Unions at Shell’s Prelude floating liquefied natural gas unit in Australia have extended their strike until1 September over a pay dispute, the company said on Thursday. 

In July, Shell shut down the 3.6 million tonnes per year site. The supply of liquified natural gas (LNG) cargoes was halted for the duration of the strike, which Australia’s Fair Work Commission approved as the strike is a form of Protected Industrial Action. 

Work halts began on 10 June, and no cargoes have been shipped from the site in almost five weeks, exacerbating a global LNG supply crunch caused by the Russian invasion of Ukraine. 

The Offshore Alliance, which represents employees from the Australian Workers’ Union and the Maritime Union of Australia, announced on Facebook that it would continue to strike until it reached a new enterprise bargaining agreement with Shell. 

The unions’ demand that Shell will not outsource jobs to contractors at lower rates than they pay their employees for the same jobs is one of the main outstanding issues, according to the alliance.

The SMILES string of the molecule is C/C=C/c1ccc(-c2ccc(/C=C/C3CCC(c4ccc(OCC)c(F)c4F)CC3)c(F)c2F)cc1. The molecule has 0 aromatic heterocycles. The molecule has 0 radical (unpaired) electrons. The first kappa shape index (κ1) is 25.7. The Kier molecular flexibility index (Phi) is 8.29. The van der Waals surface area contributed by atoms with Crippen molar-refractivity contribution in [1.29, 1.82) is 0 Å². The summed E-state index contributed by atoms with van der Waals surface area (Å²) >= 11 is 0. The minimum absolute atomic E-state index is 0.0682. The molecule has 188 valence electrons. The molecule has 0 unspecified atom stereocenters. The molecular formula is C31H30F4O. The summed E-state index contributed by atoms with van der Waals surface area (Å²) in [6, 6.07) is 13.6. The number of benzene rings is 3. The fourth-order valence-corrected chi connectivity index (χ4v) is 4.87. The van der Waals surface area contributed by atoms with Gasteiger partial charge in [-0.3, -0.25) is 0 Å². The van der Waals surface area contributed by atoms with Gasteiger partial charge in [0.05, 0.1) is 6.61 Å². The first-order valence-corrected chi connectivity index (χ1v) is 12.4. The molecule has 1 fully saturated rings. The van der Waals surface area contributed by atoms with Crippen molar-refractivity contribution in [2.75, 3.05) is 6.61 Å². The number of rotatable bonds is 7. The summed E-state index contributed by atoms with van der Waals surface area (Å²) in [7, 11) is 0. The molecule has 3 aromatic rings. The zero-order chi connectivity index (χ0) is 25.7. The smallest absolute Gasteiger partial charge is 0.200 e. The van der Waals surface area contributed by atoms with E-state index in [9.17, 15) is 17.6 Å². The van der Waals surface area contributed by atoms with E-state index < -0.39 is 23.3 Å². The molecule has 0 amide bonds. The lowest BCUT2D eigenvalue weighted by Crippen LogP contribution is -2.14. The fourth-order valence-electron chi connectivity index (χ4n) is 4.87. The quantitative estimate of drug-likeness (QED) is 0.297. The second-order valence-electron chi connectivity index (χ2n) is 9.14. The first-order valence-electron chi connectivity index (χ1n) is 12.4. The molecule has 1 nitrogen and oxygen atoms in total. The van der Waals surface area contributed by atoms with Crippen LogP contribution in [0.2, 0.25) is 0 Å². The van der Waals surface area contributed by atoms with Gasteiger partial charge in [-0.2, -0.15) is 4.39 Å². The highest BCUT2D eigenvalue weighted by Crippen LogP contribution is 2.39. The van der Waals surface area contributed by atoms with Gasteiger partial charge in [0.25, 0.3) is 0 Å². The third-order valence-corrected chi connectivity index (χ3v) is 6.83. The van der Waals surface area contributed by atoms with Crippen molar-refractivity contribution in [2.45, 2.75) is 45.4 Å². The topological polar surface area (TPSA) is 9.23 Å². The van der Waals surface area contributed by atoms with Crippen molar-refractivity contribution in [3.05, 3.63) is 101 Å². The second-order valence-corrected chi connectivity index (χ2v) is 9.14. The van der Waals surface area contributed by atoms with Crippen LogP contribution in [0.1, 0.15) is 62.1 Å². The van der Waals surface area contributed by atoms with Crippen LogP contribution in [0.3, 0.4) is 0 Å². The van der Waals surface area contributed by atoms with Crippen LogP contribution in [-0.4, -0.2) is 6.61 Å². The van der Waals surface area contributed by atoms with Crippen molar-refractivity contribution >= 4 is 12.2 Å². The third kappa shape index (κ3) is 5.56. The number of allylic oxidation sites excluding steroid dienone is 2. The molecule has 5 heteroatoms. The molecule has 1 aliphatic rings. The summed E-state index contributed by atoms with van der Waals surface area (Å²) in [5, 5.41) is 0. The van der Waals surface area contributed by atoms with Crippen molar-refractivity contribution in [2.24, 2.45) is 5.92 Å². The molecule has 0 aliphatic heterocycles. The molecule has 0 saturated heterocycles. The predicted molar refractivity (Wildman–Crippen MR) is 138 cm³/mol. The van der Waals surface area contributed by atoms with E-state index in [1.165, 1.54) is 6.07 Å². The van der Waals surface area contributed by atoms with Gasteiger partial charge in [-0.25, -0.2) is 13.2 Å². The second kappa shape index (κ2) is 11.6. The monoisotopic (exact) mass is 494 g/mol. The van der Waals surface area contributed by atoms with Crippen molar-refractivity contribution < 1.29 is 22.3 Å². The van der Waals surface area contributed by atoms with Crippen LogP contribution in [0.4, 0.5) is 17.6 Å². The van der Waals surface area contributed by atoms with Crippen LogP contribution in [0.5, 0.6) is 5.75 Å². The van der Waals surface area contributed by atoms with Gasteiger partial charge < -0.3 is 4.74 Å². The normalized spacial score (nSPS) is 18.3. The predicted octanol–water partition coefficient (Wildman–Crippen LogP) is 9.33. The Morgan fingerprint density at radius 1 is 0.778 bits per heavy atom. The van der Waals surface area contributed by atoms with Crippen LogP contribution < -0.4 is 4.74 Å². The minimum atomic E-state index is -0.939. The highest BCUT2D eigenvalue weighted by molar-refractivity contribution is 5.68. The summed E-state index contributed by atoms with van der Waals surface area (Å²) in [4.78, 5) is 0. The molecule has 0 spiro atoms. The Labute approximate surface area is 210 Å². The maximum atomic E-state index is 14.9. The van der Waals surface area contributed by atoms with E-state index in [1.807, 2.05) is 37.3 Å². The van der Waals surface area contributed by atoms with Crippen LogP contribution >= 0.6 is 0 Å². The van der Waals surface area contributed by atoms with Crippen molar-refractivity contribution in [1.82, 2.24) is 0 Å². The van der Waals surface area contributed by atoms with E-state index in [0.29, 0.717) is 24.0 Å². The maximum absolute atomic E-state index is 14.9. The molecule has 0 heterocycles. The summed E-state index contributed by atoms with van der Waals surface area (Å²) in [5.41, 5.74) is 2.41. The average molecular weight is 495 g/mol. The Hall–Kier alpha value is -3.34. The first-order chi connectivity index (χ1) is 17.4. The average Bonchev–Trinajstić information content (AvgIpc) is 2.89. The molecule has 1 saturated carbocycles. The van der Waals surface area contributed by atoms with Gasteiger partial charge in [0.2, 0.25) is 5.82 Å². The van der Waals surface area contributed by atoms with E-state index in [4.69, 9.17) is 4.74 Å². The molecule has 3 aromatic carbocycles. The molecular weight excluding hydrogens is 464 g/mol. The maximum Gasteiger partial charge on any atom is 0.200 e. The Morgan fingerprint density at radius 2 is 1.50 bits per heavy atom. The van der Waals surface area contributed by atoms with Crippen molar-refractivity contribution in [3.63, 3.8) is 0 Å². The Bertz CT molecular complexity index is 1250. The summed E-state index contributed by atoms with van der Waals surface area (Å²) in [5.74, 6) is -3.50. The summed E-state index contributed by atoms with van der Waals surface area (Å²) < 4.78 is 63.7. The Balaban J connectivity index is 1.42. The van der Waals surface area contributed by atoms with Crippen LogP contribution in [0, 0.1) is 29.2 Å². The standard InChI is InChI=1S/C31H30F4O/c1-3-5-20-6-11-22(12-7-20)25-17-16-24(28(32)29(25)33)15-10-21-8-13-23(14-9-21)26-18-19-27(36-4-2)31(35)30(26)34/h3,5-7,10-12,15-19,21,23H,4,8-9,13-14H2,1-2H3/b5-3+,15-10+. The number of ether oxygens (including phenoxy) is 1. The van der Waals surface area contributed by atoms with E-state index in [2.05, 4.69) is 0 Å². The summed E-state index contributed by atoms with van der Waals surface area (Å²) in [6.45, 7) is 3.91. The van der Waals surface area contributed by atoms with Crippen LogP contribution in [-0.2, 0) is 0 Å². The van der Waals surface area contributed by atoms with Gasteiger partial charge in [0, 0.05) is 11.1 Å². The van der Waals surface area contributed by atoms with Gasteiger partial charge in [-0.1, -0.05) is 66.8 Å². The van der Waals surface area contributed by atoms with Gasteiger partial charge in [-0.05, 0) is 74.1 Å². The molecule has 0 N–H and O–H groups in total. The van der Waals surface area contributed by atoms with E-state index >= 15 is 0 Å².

According to union secretary Dan Walton, the body has written to the regulator about safety concerns for over a year. 

In July, Shell wrote in a letter that they would pay pro-rata for those doing partial work because of the stoppages. 

The Offshore Alliance said: “Our Prelude members have drawn a line in the sand on job security and have this week supported the extension of Protected Industrial Action until our bargaining claims are resolved.”